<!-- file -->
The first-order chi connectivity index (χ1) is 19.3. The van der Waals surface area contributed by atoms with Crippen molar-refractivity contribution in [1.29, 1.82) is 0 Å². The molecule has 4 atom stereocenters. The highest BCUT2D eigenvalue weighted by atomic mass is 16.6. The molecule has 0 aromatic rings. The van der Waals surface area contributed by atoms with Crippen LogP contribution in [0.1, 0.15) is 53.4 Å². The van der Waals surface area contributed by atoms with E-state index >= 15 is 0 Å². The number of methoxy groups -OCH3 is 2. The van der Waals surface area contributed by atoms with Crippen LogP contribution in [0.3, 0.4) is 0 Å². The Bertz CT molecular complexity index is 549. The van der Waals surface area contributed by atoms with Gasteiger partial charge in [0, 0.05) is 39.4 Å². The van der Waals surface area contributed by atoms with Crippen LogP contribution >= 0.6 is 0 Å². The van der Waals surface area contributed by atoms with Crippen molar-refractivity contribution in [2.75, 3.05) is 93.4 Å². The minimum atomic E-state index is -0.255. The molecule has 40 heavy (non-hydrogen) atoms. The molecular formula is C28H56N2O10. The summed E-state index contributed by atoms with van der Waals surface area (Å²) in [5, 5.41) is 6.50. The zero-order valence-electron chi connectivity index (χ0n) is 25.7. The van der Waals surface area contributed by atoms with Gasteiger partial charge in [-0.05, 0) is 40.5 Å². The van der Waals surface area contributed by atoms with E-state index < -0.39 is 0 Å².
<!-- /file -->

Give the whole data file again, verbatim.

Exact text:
The first-order chi connectivity index (χ1) is 19.3. The van der Waals surface area contributed by atoms with Crippen molar-refractivity contribution in [1.29, 1.82) is 0 Å². The molecule has 4 atom stereocenters. The highest BCUT2D eigenvalue weighted by atomic mass is 16.6. The molecule has 0 aromatic rings. The van der Waals surface area contributed by atoms with Crippen LogP contribution in [0.1, 0.15) is 53.4 Å². The van der Waals surface area contributed by atoms with E-state index >= 15 is 0 Å². The number of methoxy groups -OCH3 is 2. The van der Waals surface area contributed by atoms with Crippen LogP contribution in [0.3, 0.4) is 0 Å². The Bertz CT molecular complexity index is 549. The van der Waals surface area contributed by atoms with Gasteiger partial charge in [0, 0.05) is 39.4 Å². The van der Waals surface area contributed by atoms with Crippen LogP contribution >= 0.6 is 0 Å². The van der Waals surface area contributed by atoms with Crippen molar-refractivity contribution in [2.75, 3.05) is 93.4 Å². The minimum atomic E-state index is -0.255. The molecule has 40 heavy (non-hydrogen) atoms. The molecular formula is C28H56N2O10. The summed E-state index contributed by atoms with van der Waals surface area (Å²) in [5, 5.41) is 6.50. The zero-order valence-electron chi connectivity index (χ0n) is 25.7. The van der Waals surface area contributed by atoms with Gasteiger partial charge in [-0.05, 0) is 40.5 Å². The van der Waals surface area contributed by atoms with E-state index < -0.39 is 0 Å².